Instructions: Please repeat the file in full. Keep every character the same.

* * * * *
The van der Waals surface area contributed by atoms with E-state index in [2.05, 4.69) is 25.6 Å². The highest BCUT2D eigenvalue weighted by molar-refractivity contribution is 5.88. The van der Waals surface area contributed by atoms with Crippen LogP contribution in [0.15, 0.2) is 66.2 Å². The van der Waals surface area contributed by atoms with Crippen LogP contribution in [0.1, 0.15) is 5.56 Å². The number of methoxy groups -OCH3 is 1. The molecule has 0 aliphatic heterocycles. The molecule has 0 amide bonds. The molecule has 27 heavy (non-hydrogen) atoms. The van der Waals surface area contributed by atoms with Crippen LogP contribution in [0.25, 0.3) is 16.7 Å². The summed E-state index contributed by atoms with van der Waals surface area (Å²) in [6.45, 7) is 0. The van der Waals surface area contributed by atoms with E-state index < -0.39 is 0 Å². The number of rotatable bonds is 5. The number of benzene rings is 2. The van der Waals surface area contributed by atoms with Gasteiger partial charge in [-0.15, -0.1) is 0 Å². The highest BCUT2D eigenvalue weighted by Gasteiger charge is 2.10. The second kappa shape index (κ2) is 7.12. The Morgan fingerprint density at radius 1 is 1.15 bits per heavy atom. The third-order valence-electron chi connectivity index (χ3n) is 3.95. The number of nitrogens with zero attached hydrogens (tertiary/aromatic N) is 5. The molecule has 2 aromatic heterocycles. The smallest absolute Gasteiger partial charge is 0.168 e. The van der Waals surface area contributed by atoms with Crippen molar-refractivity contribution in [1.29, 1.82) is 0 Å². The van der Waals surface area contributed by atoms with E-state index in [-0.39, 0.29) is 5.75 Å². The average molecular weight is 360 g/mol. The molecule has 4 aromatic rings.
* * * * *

The van der Waals surface area contributed by atoms with E-state index in [2.05, 4.69) is 25.6 Å². The highest BCUT2D eigenvalue weighted by molar-refractivity contribution is 5.88. The van der Waals surface area contributed by atoms with Crippen LogP contribution in [0.15, 0.2) is 66.2 Å². The van der Waals surface area contributed by atoms with Crippen LogP contribution in [0.1, 0.15) is 5.56 Å². The number of methoxy groups -OCH3 is 1. The molecule has 0 aliphatic heterocycles. The molecule has 0 amide bonds. The molecule has 27 heavy (non-hydrogen) atoms. The van der Waals surface area contributed by atoms with Crippen LogP contribution in [0.25, 0.3) is 16.7 Å². The summed E-state index contributed by atoms with van der Waals surface area (Å²) in [6.45, 7) is 0. The van der Waals surface area contributed by atoms with E-state index < -0.39 is 0 Å². The number of rotatable bonds is 5. The number of benzene rings is 2. The van der Waals surface area contributed by atoms with Gasteiger partial charge in [-0.15, -0.1) is 0 Å². The highest BCUT2D eigenvalue weighted by Gasteiger charge is 2.10. The second kappa shape index (κ2) is 7.12. The Morgan fingerprint density at radius 1 is 1.15 bits per heavy atom. The third-order valence-electron chi connectivity index (χ3n) is 3.95. The number of nitrogens with zero attached hydrogens (tertiary/aromatic N) is 5. The molecule has 2 aromatic heterocycles. The smallest absolute Gasteiger partial charge is 0.168 e. The van der Waals surface area contributed by atoms with Crippen molar-refractivity contribution in [1.29, 1.82) is 0 Å². The van der Waals surface area contributed by atoms with E-state index in [-0.39, 0.29) is 5.75 Å². The average molecular weight is 360 g/mol. The molecule has 4 aromatic rings.